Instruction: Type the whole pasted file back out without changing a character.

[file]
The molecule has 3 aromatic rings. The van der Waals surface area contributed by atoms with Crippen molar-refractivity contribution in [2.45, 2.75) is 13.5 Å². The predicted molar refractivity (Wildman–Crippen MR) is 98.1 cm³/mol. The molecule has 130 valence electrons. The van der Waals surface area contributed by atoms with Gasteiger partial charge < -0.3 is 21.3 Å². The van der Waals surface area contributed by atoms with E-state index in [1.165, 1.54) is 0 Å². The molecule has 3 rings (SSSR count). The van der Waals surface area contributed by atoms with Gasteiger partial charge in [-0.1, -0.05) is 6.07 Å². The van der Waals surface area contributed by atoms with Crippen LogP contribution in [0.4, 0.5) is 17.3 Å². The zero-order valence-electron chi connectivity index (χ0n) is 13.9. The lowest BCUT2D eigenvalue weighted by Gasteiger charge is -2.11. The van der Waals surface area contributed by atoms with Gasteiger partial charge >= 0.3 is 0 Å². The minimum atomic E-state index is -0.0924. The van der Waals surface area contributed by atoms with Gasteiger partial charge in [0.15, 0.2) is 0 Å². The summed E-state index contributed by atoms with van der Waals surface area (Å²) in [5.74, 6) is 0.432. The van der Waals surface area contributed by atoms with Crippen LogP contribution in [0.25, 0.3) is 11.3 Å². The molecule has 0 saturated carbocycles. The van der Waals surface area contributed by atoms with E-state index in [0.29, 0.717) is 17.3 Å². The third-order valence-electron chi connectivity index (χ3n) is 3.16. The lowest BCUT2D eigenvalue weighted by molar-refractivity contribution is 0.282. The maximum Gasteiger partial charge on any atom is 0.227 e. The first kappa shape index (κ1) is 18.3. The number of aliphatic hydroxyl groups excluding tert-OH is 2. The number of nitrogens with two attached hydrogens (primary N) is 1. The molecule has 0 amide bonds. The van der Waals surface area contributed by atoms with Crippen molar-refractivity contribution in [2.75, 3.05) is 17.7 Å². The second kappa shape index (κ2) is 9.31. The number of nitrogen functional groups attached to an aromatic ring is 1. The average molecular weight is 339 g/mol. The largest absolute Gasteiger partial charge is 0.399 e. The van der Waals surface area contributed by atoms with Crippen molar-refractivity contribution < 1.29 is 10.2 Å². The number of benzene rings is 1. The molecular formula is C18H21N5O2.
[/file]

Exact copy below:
The molecule has 3 aromatic rings. The van der Waals surface area contributed by atoms with Crippen molar-refractivity contribution in [2.45, 2.75) is 13.5 Å². The predicted molar refractivity (Wildman–Crippen MR) is 98.1 cm³/mol. The molecule has 130 valence electrons. The van der Waals surface area contributed by atoms with Gasteiger partial charge < -0.3 is 21.3 Å². The van der Waals surface area contributed by atoms with E-state index in [1.165, 1.54) is 0 Å². The molecule has 3 rings (SSSR count). The van der Waals surface area contributed by atoms with Gasteiger partial charge in [-0.1, -0.05) is 6.07 Å². The van der Waals surface area contributed by atoms with Crippen LogP contribution in [0.4, 0.5) is 17.3 Å². The zero-order valence-electron chi connectivity index (χ0n) is 13.9. The lowest BCUT2D eigenvalue weighted by Gasteiger charge is -2.11. The van der Waals surface area contributed by atoms with Gasteiger partial charge >= 0.3 is 0 Å². The minimum atomic E-state index is -0.0924. The van der Waals surface area contributed by atoms with Gasteiger partial charge in [0.15, 0.2) is 0 Å². The summed E-state index contributed by atoms with van der Waals surface area (Å²) in [5.74, 6) is 0.432. The van der Waals surface area contributed by atoms with Crippen LogP contribution in [0.25, 0.3) is 11.3 Å². The molecule has 0 saturated carbocycles. The van der Waals surface area contributed by atoms with E-state index in [0.29, 0.717) is 17.3 Å². The third-order valence-electron chi connectivity index (χ3n) is 3.16. The lowest BCUT2D eigenvalue weighted by molar-refractivity contribution is 0.282. The maximum Gasteiger partial charge on any atom is 0.227 e. The first kappa shape index (κ1) is 18.3. The number of aliphatic hydroxyl groups excluding tert-OH is 2. The number of nitrogens with two attached hydrogens (primary N) is 1. The molecule has 0 amide bonds. The van der Waals surface area contributed by atoms with Crippen molar-refractivity contribution in [2.75, 3.05) is 17.7 Å². The second kappa shape index (κ2) is 9.31. The number of nitrogen functional groups attached to an aromatic ring is 1. The average molecular weight is 339 g/mol. The largest absolute Gasteiger partial charge is 0.399 e. The van der Waals surface area contributed by atoms with Crippen molar-refractivity contribution < 1.29 is 10.2 Å². The number of benzene rings is 1. The molecular formula is C18H21N5O2.